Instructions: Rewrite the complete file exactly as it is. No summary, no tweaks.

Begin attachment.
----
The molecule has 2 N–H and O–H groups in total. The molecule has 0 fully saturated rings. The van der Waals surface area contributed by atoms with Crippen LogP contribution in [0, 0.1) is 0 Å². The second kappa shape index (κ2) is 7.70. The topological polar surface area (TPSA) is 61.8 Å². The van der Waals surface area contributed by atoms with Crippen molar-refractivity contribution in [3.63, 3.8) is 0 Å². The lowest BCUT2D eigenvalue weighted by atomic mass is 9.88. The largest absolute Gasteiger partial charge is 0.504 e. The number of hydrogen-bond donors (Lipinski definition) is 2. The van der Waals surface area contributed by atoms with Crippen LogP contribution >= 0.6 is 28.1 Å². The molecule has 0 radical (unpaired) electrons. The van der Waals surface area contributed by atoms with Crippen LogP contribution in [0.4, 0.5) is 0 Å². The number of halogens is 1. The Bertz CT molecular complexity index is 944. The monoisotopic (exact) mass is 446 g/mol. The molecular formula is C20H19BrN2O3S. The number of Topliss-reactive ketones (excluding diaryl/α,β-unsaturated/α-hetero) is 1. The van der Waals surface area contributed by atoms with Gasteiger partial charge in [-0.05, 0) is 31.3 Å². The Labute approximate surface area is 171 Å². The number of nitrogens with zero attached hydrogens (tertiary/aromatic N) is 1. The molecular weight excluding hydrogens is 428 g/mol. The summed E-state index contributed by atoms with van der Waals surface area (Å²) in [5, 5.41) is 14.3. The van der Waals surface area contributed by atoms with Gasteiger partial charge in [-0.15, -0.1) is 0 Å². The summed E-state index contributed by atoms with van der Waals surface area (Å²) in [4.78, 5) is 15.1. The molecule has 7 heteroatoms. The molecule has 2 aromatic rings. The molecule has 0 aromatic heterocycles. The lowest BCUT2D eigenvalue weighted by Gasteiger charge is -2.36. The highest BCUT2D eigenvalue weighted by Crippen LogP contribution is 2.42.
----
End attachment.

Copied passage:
The molecule has 2 N–H and O–H groups in total. The molecule has 0 fully saturated rings. The van der Waals surface area contributed by atoms with Crippen LogP contribution in [0, 0.1) is 0 Å². The second kappa shape index (κ2) is 7.70. The topological polar surface area (TPSA) is 61.8 Å². The van der Waals surface area contributed by atoms with Crippen molar-refractivity contribution in [3.63, 3.8) is 0 Å². The lowest BCUT2D eigenvalue weighted by atomic mass is 9.88. The largest absolute Gasteiger partial charge is 0.504 e. The number of hydrogen-bond donors (Lipinski definition) is 2. The van der Waals surface area contributed by atoms with Crippen LogP contribution >= 0.6 is 28.1 Å². The molecule has 0 radical (unpaired) electrons. The van der Waals surface area contributed by atoms with Crippen LogP contribution in [0.4, 0.5) is 0 Å². The number of halogens is 1. The Bertz CT molecular complexity index is 944. The monoisotopic (exact) mass is 446 g/mol. The molecular formula is C20H19BrN2O3S. The number of Topliss-reactive ketones (excluding diaryl/α,β-unsaturated/α-hetero) is 1. The van der Waals surface area contributed by atoms with Gasteiger partial charge in [-0.05, 0) is 31.3 Å². The Labute approximate surface area is 171 Å². The number of nitrogens with zero attached hydrogens (tertiary/aromatic N) is 1. The molecular weight excluding hydrogens is 428 g/mol. The summed E-state index contributed by atoms with van der Waals surface area (Å²) in [5, 5.41) is 14.3. The van der Waals surface area contributed by atoms with Gasteiger partial charge in [-0.15, -0.1) is 0 Å². The summed E-state index contributed by atoms with van der Waals surface area (Å²) in [4.78, 5) is 15.1. The molecule has 7 heteroatoms. The molecule has 2 aromatic rings. The molecule has 0 aromatic heterocycles. The lowest BCUT2D eigenvalue weighted by Gasteiger charge is -2.36. The highest BCUT2D eigenvalue weighted by Crippen LogP contribution is 2.42.